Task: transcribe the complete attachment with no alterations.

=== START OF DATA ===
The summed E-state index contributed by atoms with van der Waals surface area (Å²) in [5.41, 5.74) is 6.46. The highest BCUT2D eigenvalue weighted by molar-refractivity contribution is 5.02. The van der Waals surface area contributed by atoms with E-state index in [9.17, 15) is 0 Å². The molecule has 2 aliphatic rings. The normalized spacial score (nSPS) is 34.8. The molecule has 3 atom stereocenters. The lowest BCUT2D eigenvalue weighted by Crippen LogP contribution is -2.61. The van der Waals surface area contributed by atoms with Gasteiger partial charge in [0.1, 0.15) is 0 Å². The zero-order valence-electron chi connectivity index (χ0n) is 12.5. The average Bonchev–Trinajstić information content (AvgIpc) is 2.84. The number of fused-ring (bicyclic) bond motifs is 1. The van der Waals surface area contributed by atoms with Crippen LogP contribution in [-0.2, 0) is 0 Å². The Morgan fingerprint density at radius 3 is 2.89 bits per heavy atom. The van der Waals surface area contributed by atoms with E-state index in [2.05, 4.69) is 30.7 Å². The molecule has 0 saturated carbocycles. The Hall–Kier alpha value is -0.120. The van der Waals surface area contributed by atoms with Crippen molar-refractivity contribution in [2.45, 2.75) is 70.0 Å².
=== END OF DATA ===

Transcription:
The summed E-state index contributed by atoms with van der Waals surface area (Å²) in [5.41, 5.74) is 6.46. The highest BCUT2D eigenvalue weighted by molar-refractivity contribution is 5.02. The van der Waals surface area contributed by atoms with E-state index in [9.17, 15) is 0 Å². The molecule has 2 aliphatic rings. The normalized spacial score (nSPS) is 34.8. The molecule has 3 atom stereocenters. The lowest BCUT2D eigenvalue weighted by Crippen LogP contribution is -2.61. The van der Waals surface area contributed by atoms with Gasteiger partial charge in [0.1, 0.15) is 0 Å². The zero-order valence-electron chi connectivity index (χ0n) is 12.5. The average Bonchev–Trinajstić information content (AvgIpc) is 2.84. The number of fused-ring (bicyclic) bond motifs is 1. The van der Waals surface area contributed by atoms with Crippen LogP contribution in [-0.2, 0) is 0 Å². The Morgan fingerprint density at radius 3 is 2.89 bits per heavy atom. The van der Waals surface area contributed by atoms with E-state index in [2.05, 4.69) is 30.7 Å². The molecule has 0 saturated carbocycles. The Hall–Kier alpha value is -0.120. The van der Waals surface area contributed by atoms with Crippen molar-refractivity contribution in [2.45, 2.75) is 70.0 Å².